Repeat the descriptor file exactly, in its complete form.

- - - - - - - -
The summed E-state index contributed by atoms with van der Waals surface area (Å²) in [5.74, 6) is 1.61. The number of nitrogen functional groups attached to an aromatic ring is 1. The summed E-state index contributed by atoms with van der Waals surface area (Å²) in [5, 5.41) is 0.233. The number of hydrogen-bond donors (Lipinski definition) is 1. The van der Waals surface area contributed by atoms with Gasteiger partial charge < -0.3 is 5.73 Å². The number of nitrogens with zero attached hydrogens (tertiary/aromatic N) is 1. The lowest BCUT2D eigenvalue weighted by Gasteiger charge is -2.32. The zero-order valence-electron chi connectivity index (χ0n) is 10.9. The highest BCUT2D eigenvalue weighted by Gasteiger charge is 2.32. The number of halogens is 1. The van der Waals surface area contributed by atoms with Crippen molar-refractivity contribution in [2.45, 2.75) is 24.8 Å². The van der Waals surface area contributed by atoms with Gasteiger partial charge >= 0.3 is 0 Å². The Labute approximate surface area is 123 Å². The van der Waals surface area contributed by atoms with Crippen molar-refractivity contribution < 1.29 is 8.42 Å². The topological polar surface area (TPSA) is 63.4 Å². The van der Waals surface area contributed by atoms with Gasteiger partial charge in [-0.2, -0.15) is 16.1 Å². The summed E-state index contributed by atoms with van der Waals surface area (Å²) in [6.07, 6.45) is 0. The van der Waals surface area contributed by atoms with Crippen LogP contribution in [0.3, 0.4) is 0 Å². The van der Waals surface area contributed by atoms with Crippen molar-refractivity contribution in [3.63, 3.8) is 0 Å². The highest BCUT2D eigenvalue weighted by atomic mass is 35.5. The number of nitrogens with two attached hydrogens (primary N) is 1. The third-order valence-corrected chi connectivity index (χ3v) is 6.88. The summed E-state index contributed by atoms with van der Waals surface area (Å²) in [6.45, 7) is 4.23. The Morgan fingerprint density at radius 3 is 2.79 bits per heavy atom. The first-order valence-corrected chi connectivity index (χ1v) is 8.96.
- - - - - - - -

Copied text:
The summed E-state index contributed by atoms with van der Waals surface area (Å²) in [5.74, 6) is 1.61. The number of nitrogen functional groups attached to an aromatic ring is 1. The summed E-state index contributed by atoms with van der Waals surface area (Å²) in [5, 5.41) is 0.233. The number of hydrogen-bond donors (Lipinski definition) is 1. The van der Waals surface area contributed by atoms with Gasteiger partial charge < -0.3 is 5.73 Å². The number of nitrogens with zero attached hydrogens (tertiary/aromatic N) is 1. The lowest BCUT2D eigenvalue weighted by Gasteiger charge is -2.32. The zero-order valence-electron chi connectivity index (χ0n) is 10.9. The highest BCUT2D eigenvalue weighted by Gasteiger charge is 2.32. The number of halogens is 1. The van der Waals surface area contributed by atoms with Crippen molar-refractivity contribution in [2.45, 2.75) is 24.8 Å². The van der Waals surface area contributed by atoms with Gasteiger partial charge >= 0.3 is 0 Å². The Labute approximate surface area is 123 Å². The van der Waals surface area contributed by atoms with Crippen molar-refractivity contribution < 1.29 is 8.42 Å². The topological polar surface area (TPSA) is 63.4 Å². The van der Waals surface area contributed by atoms with Gasteiger partial charge in [-0.2, -0.15) is 16.1 Å². The summed E-state index contributed by atoms with van der Waals surface area (Å²) in [6.07, 6.45) is 0. The van der Waals surface area contributed by atoms with Crippen LogP contribution in [0.3, 0.4) is 0 Å². The van der Waals surface area contributed by atoms with Crippen molar-refractivity contribution in [3.63, 3.8) is 0 Å². The highest BCUT2D eigenvalue weighted by atomic mass is 35.5. The number of nitrogens with two attached hydrogens (primary N) is 1. The third-order valence-corrected chi connectivity index (χ3v) is 6.88. The summed E-state index contributed by atoms with van der Waals surface area (Å²) in [6.45, 7) is 4.23. The Morgan fingerprint density at radius 3 is 2.79 bits per heavy atom. The first-order valence-corrected chi connectivity index (χ1v) is 8.96.